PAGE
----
Does Vanguard finally have a real competitor in the index mutual funds market?
In May, Schwab slashed prices on five of its index funds. The maverick discount broker and asset manager is clearly aiming at luring away some of Vanguard’s $557 billion in index fund assets. (That includes some $67 billion in exchange-traded funds, a market Schwab’s also preparing a big push into later this year.)
San Francisco-based Schwab has sounded the first salvo in what it hopes to be a long-term fight for the hearts and minds of indexers by:
- Cutting expense ratios on the Schwab S&P 500 Index Fund (SWPPX) and the Schwab Total Stock Market Index Fund (SWTSX) from 0.35% to 0.09% each. Both now are half the annual costs of the Vanguard 500 Index Fund (VFINX) and the Vanguard Total Stock Market Index Fund (VTSMX), which each assess 0.18% in annual expense ratios for investor share classes.
- Reducing annual fees on the Schwab Small-Cap Index Fund (SWSSX) from 0.52% to 0.19%. That actually undercuts the Vanguard Small-Cap Index Fund (NAESX), which charges 0.28%.
- Knocking expenses on the Schwab International Index Fund (SWISX) to 0.19%, less than its closest Vanguard rival. That’s the Developed Markets Index Fund (VDMIX), now at 0.29% in annual fees.
But can long-term-oriented investors trust such price reductions to remain permanent?
If you remember, Fidelity Investments in 2005 tried to do much the same, undercutting Vanguard by reducing ERs on several rival index funds to 0.10%. Those changes were only enacted as temporary waivers, however. When investors and reporters (including myself) tried to find out what assurances the Boston-based mutual fund giant might offer that such ERs would stick, Fidelity fudged.
Later, it made the 0.10% permanent on most of those funds. Among members of the Diehards discussion board on Morningstar and the ensuing Bogleheads forum—the most astute online communities for index mutual fund investing—people were openly critical of Fidelity’s foot-dragging on the issue.
It’s fair to say that the fund shop known for its actively managed funds lost a lot of the good will they had expected to gain in the indexing crowd by low-balling Vanguard’s prices.
At the same time, Vanguard didn’t hesitate to meet the challenge. They wouldn’t budge on fees since as a shareholder-owned company, ERs were already set by how much it cost to run the funds—not necessarily by how much profits they could make.
Vanguard officials argued that reacting to Fidelity’s move would only harm its investors by artificially selling funds for less than it cost to administer the portfolios. The fact that the Valley Forge, Pa.-based indexing pioneer had been kicking the industry in the pants for decades with its significantly lower cost structures gave such a response all the credence it needed. As a result, it’s doubtful a whole lot of people switched to Fidelity just over price.
Some investors did take advantage of the situation, however. I certainly did since my retirement plan includes Fidelity’s index funds. So it’s a nice little perk to be able to invest through my workplace in the same asset classes and save a nice chunk in fees each year.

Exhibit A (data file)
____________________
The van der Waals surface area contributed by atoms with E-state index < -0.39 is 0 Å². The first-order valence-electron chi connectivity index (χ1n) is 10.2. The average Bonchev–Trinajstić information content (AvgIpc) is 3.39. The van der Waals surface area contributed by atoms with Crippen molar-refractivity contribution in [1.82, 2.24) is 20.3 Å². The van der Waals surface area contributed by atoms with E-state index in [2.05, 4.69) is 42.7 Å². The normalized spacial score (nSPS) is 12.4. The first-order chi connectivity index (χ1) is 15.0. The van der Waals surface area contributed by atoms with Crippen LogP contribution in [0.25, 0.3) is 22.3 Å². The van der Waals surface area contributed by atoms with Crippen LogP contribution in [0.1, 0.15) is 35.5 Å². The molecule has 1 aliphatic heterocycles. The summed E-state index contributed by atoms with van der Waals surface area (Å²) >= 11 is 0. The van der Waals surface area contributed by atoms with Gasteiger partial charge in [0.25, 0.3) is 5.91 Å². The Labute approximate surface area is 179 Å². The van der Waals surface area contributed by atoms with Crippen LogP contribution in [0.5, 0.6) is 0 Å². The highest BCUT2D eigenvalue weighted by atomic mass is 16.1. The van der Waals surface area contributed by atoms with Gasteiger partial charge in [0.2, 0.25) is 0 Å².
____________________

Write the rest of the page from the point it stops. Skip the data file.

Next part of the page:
Winning Investors’ Trust
It's not surprising to expect Schwab to face the same sort of skepticism now as Fidelity did when it openly challenged Vanguard’s indexing empire.
“We were watching when Fidelity changed its cost structure with its index funds. We’ve certainly learned from that experience,” said Michael Bonardi, Schwab’s director of investment management services. “We wanted clarity from the outset that our cost reductions were designed as permanent, not temporary, changes.”
Schwab has also made their funds open to anyone with $100 or more to start. Vanguard index funds generally have a $3,000 minimum. Although that isn’t a deal breaker for many, certainly Schwab stands to attract a lot of younger investors with such low minimums.
What will they find in terms of selection? Fidelity right now offers no pure small-cap stock index fund, although it does have an extended market version (FSEMX) and an enhanced small-cap fund (FCPEX). But the latter has an expense ratio of 0.68%. Also, like its non-enhanced indexing cousins, FCPEX requires at least $10,000 to invest in through a non-IRA account.
Other gaps in Fidelity’s straight market-cap size indexing line include no emerging markets or style-based funds. It does have separate large-cap growth and large-cap value enhanced funds—at 0.45% expense ratios, which seem reasonable compared with similar competitors.
Smart beta isn’t smarter than cap weighting, but it is different, and that’s great for investors.
Trial by fire is one way to discover why ETF transparency matters.
Most people now realize leveraged ETFs can hurt you, but how, then, to use them?
What would a shift out of a mutual fund and into an ETF look like up close?